Director Abel Ferrara on Mysterious 1975 Death of Pier Paolo Pasolini: 'I Know Who Killed Him'

Willem Dafoe plays Pasolini in a new film.
Willem Dafoe plays Pasolini in a new film.
 AP Photo/Abraham Caro Marin

ROME -- The death of acclaimed Italian film director, poet, journalist and intellectual Pier Paolo Pasolini has been shrouded in mystery for nearly 40 years, but director Abel Ferrara, who just finished shooting a bio-film about the end of the Italian director's life, says he knows who did it.

Pasolini died in 1975 after being run over several times by his own car at the seaside near Rome.

Police at first arrested a young male prostitute, but he was released for lack of evidence. Soon after, a search was launched for three men who reportedly opposed Pasolini's leftist and libertine views, but they were never found. And in 2005, police reopened the case after some evidence emerged that Pasolini may have been involved in an extortion scheme. But the case remains a mystery.

STORY: 'Noah': Religious Leaders Who Supported 'Son of God' Not Planning Screenings for New Biblical Film

Bad Lieutenant director Ferrara just finished filming on Pasolini, and he told Italian media: "I know who killed him," without revealing a name. Local media were split on whether the remark was true insight Ferrara picked up in his research or was aimed at increasing interest in the film, which stars Wiliem Dafoe in the title role.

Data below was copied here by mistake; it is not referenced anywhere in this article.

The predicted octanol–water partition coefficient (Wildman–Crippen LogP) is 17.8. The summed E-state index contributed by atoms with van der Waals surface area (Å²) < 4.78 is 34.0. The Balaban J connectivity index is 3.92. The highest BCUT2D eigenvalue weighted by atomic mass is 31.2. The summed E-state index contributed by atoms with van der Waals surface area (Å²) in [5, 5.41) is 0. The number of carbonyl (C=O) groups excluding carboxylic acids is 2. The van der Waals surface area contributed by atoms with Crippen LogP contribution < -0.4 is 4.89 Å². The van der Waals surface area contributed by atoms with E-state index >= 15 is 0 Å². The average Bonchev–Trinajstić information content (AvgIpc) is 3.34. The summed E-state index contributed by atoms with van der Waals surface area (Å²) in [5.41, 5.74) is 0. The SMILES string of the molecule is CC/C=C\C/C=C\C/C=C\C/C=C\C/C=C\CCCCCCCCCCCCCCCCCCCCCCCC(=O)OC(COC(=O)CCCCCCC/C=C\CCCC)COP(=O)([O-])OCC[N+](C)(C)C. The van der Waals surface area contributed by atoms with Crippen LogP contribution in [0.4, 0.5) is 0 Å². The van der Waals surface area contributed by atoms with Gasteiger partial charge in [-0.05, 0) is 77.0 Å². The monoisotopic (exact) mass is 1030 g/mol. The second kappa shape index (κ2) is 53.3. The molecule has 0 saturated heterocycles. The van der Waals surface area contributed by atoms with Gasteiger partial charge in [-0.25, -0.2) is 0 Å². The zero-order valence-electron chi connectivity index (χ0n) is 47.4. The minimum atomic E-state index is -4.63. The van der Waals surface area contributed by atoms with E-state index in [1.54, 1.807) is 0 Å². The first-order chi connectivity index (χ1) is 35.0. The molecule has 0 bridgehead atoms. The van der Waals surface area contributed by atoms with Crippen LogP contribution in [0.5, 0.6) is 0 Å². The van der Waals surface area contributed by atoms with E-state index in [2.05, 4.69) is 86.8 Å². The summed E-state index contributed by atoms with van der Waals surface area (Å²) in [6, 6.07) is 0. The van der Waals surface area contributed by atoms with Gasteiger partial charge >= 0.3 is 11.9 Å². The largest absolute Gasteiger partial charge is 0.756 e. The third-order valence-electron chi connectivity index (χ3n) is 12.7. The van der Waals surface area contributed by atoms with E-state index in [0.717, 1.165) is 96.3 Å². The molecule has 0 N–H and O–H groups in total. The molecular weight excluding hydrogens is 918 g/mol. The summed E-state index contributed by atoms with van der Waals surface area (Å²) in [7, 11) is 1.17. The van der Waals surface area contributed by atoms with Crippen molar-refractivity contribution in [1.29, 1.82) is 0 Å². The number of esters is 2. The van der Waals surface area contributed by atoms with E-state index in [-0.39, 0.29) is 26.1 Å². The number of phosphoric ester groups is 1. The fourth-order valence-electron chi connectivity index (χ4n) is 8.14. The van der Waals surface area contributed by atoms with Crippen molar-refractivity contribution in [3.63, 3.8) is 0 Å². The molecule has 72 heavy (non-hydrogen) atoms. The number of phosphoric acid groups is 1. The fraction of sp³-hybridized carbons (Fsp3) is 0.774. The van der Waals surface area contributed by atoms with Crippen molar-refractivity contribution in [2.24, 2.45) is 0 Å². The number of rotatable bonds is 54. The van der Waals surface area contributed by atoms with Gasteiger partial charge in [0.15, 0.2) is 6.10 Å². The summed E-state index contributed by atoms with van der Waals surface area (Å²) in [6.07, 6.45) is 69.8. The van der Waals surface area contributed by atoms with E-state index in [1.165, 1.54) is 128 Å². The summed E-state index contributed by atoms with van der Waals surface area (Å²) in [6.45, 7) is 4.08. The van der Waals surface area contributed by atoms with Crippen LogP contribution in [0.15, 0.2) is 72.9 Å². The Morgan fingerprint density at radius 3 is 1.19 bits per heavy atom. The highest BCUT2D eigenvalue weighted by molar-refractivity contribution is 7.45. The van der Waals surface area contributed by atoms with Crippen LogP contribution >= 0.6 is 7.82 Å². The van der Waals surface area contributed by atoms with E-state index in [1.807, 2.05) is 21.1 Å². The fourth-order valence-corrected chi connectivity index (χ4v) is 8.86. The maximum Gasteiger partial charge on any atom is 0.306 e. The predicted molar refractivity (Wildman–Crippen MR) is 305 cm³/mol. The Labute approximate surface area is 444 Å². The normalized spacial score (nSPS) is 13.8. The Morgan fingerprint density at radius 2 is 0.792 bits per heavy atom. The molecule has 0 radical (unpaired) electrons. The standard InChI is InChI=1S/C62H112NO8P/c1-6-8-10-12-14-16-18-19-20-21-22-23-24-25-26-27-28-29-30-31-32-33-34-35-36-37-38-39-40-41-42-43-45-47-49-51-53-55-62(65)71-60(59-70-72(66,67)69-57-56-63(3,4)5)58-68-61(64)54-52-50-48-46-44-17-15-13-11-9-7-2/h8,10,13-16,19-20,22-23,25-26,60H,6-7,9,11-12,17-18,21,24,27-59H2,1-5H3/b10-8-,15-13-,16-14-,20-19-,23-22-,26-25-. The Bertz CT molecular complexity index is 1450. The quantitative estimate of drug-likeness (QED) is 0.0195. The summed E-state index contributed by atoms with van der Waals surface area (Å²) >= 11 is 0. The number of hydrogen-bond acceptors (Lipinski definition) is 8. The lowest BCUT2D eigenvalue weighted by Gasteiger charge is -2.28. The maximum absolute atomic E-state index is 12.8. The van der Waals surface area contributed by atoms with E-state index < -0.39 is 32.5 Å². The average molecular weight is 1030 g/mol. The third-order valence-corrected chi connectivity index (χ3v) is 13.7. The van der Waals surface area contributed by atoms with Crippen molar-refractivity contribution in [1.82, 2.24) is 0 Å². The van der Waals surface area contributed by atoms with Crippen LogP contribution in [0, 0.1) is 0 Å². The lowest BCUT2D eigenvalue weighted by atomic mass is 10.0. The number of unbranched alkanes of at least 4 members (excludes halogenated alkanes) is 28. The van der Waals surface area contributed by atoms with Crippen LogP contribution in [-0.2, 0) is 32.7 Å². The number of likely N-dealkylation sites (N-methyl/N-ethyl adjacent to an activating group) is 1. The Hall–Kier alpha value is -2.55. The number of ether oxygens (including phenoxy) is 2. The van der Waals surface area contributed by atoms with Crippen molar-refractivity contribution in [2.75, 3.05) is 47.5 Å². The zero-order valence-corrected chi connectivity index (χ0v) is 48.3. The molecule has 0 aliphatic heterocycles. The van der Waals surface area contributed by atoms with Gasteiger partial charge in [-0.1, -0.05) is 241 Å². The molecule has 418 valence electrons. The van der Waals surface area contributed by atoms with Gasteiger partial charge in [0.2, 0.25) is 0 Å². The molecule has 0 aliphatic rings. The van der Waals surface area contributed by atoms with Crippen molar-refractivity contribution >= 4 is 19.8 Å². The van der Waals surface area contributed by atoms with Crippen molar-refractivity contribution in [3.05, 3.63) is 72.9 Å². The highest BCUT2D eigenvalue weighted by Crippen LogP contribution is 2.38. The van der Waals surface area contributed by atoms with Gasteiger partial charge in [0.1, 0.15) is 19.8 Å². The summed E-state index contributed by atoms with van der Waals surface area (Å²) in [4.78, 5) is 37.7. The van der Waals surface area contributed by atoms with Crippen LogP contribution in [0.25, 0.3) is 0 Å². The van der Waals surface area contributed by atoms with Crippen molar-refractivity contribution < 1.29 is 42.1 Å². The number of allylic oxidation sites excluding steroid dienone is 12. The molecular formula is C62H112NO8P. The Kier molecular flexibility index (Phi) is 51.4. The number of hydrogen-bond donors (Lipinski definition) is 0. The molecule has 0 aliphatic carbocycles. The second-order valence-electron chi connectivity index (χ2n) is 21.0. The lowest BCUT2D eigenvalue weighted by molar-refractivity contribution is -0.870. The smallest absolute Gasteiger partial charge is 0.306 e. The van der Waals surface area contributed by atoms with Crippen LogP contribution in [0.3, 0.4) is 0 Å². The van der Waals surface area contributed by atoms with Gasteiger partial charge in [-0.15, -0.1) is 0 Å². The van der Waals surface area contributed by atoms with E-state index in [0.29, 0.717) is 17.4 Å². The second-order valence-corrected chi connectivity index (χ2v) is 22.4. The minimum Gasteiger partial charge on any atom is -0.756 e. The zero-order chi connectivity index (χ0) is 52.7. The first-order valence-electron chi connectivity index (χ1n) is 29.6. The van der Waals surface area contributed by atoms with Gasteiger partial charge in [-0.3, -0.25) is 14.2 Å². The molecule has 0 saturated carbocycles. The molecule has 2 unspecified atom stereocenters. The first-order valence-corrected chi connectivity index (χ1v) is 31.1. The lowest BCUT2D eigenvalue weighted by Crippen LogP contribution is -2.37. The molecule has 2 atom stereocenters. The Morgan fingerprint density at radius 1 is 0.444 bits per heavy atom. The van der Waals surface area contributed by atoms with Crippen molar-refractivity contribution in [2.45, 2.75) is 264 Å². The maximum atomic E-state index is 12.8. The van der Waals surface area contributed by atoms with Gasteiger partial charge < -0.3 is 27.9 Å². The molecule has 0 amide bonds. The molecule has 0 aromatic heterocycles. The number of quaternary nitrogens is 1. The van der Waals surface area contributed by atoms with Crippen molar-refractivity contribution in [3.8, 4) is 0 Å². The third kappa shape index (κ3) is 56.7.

At least one person close to Pasolini hopes it's the former: His cousin Guido Mazzon has lobbied hard to open the case again so that new evidence can be evaluated. 

VIDEO: 'The Purge: Anarchy' Trailer: Another Night of Chaos

"I hope that what is claimed with such certainty by the American filmmaker is true, because we cannot bear another round of unfounded speculation," he said.

Pasolini, who was 53 when he died, was a protagonist in the neorealism movement in Italian cinema as well as in poetry, theater and art.

He won top awards in Berlin in back-to-back years with jury prize winner The Decameron in 1971 and Golden Bear winner The Canterbury Tales the following year. He also had films screen in competition in Cannes and Venice.

Twitter: @EricJlyman

comments powered by Disqus